Fine Gael has 405 candidates, 119 of whom are women. Professor Michael Marsh of TCD has put the party on 30pc in his recent poll of polls, a figure which would deliver a very good result. But the Taoiseach will have to mind his mouth when he is out and about for the next fortnight. Another bad week, like the last one, would leak a lot of votes.

Fianna Fáil and Micheál Martin need a good result to calm some members' fears about damage from propping up this minority Government. They will hope to get some strong newcomers who can fight for Dáil seats next time out.

Labour needs to show its malaise is not terminal. On the downside the party appears stalled in the opinion polls and struggling to gain public attention.

Against that it is fielding a young generation of candidates, and has a very good gender mix. Activists argue they are strong in some pockets and can make a statement that the obituary writers are premature. They need a big statement here to quell despondency.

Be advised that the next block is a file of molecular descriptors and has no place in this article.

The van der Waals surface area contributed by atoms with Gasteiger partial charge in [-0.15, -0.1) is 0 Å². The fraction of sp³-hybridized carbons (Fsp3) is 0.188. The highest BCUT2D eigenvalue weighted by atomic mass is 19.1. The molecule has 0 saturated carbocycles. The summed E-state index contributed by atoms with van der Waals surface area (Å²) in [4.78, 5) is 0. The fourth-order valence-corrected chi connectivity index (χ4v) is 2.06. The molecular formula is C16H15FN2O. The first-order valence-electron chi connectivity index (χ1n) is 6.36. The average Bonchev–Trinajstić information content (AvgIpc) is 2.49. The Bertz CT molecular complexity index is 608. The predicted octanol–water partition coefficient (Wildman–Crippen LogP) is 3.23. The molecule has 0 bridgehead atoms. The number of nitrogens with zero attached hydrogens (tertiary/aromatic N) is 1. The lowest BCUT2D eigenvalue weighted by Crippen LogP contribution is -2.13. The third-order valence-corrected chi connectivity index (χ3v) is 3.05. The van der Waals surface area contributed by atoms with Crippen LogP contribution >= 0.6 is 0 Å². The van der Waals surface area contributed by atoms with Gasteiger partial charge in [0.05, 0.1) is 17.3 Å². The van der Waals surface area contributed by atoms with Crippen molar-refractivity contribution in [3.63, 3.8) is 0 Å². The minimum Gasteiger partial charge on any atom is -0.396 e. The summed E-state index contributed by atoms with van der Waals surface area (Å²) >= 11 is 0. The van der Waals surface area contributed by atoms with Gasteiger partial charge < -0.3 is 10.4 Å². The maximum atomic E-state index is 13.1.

Sinn Féin needs to show recovery from a bad presidential election and sluggish recent poll ratings. The legacy of the Troubles, which followed their leader of 35 years - Gerry Adams - has not been so easy to banish. The local infighting and bullying allegations have hit a lot of local branches hard.

SF will also be looking for a big result which will answer critics. But it faces competition on the left from Solidarity-People Before Profit and a reinvigorated Fianna Fáil on the other flank.

A plethora of smaller parties are in the field. Any way you look at it, all parties have a lot riding on this local election.

Irish Independent